UN to observe Day for Victims of Violence Based on Religion

UN to observe Day for Victims of Violence Based on Religion

Nigerian internally displaced persons in the Diocese of Maiduguri, September 2014. Credit: Aid to the Church in Need.
Nigerian internally displaced persons in the Diocese of Maiduguri, September 2014. Credit: Aid to the Church in Need.

.- The United Nations General Assembly last week adopted a resolution proclaiming Aug. 22 as the International Day Commemorating the Victims of Acts of Violence Based on Religion or Belief.

The May 28 resolution was introduced by Jacek Czaputowicz, Poland's foreign minister.

“Any acts of violence against people belonging to religious minorities cannot be accepted,” Czaputowicz stated. “We hope that it will help combat hate crimes and acts of violence related to religion or belief, and will further strengthen interreligious dialogue.”

The Polish foreign minister noted the increase in violence on the basis of religion around the world, referring in particular to the recent attacks on a mosque in New Zealand and churches in Sri Lanka.

Alongside Poland, the draft resolution was co-sponsored by Brazil, Canada, Iraq, Jordan, Nigeria, Pakistan, and the US.

According to the US Commission on International Religious Freedom, the majority of the world’s worst violators of religious freedom are found in the Middle East, Asia, and Africa. The commission's most recent report focused in its introduction on abuses against China's Uyghur Muslims.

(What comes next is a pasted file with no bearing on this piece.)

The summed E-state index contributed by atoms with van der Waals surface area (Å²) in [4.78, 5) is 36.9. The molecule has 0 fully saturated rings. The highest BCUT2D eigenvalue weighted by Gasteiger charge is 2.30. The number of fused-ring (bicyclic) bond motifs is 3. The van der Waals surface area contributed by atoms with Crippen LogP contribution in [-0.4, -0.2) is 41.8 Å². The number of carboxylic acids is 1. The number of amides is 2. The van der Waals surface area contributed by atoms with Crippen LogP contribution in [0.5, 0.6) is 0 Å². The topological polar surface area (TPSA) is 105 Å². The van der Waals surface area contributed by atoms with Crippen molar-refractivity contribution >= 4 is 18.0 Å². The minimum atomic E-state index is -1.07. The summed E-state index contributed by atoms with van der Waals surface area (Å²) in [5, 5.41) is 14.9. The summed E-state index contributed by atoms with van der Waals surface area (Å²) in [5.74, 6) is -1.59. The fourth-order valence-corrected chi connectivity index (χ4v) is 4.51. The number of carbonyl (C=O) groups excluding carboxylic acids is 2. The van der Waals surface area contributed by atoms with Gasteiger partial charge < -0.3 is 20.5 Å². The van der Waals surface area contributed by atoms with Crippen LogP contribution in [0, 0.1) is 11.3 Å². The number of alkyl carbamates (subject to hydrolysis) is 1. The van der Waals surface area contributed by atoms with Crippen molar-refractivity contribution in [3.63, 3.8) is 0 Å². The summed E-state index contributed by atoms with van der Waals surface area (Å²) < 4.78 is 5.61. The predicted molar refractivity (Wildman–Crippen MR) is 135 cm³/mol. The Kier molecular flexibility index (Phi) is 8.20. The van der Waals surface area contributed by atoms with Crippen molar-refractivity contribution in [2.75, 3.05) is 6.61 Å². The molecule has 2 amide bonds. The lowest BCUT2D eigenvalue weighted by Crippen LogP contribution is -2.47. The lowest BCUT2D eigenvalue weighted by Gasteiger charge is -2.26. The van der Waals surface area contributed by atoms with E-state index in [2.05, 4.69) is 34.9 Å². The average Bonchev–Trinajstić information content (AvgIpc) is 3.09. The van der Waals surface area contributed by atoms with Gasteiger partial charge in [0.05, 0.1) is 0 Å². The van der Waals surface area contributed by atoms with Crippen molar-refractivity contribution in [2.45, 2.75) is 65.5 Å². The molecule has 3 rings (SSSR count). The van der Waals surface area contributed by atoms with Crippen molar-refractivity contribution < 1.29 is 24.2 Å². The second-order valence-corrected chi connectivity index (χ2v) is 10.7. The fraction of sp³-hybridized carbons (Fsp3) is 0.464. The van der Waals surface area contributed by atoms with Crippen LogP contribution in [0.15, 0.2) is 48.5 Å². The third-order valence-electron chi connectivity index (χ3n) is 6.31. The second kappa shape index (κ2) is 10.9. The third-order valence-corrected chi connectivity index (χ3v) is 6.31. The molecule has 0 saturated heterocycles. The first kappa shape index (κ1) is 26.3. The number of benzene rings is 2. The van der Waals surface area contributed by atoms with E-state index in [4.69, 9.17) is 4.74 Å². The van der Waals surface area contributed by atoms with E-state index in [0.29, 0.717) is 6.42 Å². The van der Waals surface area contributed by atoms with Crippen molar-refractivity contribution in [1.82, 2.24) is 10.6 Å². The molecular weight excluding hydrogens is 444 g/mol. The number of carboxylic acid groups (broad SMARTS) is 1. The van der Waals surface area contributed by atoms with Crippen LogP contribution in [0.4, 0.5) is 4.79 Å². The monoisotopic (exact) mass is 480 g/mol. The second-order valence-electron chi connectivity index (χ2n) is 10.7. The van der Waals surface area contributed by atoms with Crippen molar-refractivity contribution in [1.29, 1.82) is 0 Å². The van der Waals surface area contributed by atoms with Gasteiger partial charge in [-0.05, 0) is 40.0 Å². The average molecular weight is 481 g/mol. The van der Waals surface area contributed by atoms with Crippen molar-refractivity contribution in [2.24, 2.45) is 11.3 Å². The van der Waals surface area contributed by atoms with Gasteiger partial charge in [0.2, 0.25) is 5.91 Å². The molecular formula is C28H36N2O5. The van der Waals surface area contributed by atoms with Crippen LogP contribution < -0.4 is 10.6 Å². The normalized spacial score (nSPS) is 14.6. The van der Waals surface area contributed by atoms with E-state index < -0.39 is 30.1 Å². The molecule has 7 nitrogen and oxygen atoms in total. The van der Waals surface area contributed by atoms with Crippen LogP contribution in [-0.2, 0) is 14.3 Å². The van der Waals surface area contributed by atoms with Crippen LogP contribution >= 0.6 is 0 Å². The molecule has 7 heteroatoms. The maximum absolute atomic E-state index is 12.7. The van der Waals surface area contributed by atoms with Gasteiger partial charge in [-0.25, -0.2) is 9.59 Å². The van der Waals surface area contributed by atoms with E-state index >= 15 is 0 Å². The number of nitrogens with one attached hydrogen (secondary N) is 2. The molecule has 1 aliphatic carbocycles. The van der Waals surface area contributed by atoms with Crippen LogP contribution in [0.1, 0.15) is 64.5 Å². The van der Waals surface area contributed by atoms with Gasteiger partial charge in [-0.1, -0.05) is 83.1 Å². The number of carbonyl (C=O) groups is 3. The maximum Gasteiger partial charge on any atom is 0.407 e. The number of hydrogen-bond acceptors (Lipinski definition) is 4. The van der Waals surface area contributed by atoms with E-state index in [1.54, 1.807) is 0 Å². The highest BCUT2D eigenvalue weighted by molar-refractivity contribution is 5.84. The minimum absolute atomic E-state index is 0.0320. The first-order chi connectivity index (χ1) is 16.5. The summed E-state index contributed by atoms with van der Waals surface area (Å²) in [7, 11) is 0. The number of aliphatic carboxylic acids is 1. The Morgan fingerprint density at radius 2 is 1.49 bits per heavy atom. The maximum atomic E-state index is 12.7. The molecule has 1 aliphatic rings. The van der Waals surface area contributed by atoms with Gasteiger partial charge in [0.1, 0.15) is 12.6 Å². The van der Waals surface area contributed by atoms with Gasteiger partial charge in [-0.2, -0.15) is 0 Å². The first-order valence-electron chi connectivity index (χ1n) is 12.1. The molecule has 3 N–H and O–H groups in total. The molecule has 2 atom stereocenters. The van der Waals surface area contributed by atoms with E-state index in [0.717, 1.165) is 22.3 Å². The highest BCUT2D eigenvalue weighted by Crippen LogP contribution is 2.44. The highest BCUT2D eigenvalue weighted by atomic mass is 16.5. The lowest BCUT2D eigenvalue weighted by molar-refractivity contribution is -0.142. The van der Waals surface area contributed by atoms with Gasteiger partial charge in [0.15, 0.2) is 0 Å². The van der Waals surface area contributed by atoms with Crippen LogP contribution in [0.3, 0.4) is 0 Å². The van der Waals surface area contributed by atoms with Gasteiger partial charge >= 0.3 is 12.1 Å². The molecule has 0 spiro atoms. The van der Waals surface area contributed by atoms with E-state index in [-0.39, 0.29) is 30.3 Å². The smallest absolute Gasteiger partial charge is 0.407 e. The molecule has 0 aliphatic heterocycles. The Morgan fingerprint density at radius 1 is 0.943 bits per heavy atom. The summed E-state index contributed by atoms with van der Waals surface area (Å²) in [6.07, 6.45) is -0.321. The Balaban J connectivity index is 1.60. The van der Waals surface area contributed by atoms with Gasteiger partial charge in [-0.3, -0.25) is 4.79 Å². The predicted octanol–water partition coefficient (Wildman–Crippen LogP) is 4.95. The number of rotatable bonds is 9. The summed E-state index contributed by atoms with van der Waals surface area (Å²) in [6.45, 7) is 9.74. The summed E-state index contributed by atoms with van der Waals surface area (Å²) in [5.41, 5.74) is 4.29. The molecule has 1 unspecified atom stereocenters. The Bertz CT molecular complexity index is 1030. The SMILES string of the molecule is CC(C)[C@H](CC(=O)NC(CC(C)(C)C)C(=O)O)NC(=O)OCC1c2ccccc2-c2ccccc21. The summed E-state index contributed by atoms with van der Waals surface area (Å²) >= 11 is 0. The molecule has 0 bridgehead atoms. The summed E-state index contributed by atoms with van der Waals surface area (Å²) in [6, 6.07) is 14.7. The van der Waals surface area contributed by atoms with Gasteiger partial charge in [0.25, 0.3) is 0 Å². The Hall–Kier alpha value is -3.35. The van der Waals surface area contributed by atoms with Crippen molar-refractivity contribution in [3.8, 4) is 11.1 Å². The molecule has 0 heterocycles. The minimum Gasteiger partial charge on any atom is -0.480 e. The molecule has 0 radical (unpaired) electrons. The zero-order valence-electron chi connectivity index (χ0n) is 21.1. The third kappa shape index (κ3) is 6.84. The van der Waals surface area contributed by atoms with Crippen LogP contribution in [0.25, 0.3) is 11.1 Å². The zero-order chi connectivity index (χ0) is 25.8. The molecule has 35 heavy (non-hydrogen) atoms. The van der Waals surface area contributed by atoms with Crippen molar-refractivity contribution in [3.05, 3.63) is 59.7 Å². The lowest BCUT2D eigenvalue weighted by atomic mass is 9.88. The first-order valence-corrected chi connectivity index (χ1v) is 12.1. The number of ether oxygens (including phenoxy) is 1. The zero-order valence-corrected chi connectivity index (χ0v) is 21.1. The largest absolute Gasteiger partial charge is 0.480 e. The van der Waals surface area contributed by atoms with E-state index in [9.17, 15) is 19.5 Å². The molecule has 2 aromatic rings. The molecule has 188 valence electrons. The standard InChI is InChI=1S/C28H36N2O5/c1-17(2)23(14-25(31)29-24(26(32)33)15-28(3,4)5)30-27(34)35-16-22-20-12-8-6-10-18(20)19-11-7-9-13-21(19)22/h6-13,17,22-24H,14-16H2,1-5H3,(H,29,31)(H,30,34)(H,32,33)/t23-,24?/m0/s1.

The US representative to the UN, Austin Smith, noted ethnic cleansing of Rohingya in Burma and Yazidis in Iraq, and said that “countries must work across borders to advocate for the rights of members of religious minority communities, and to protect freedom of religion or belief wherever it is threatened.”

Smith focused particularly on China's arbitrary detention of more than 1 million Uyghurs and other Muslim minorities in “re-education camps”, where they are reportedly subjected to forced labor, torture, and political indoctrination, which he called “one of the world’s most horrific denials of freedom of religion or belief.”

“Chinese authorities are restricting religious freedom by labeling peaceful religious practices as manifestations of 'religious extremism and terrorism,” he said. “We call upon all member states to speak out against the egregious human rights abuses and religious persecution by the People’s Republic of China … The Chinese Communist Party has exhibited extreme hostility to all religious faiths since its founding. This repression has intensified under the current policy of 'Sinicizing' religion.”

Smith added: “We call on member states to press the Chinese government to close its camps and respect the rights of Muslims in Xinjiang, as well as the rights of Christians, Tibetan Buddhists, and Falun Gong practitioners.”

China's representative responded that Smith's statements were an unfounded accusation, and reiterated China's position that it is combatting extremism. He called the camps for Uyghurs learning centers, and stressed their vocational and educational nature.

Tags: Religious liberty, United Nations, International religious freedom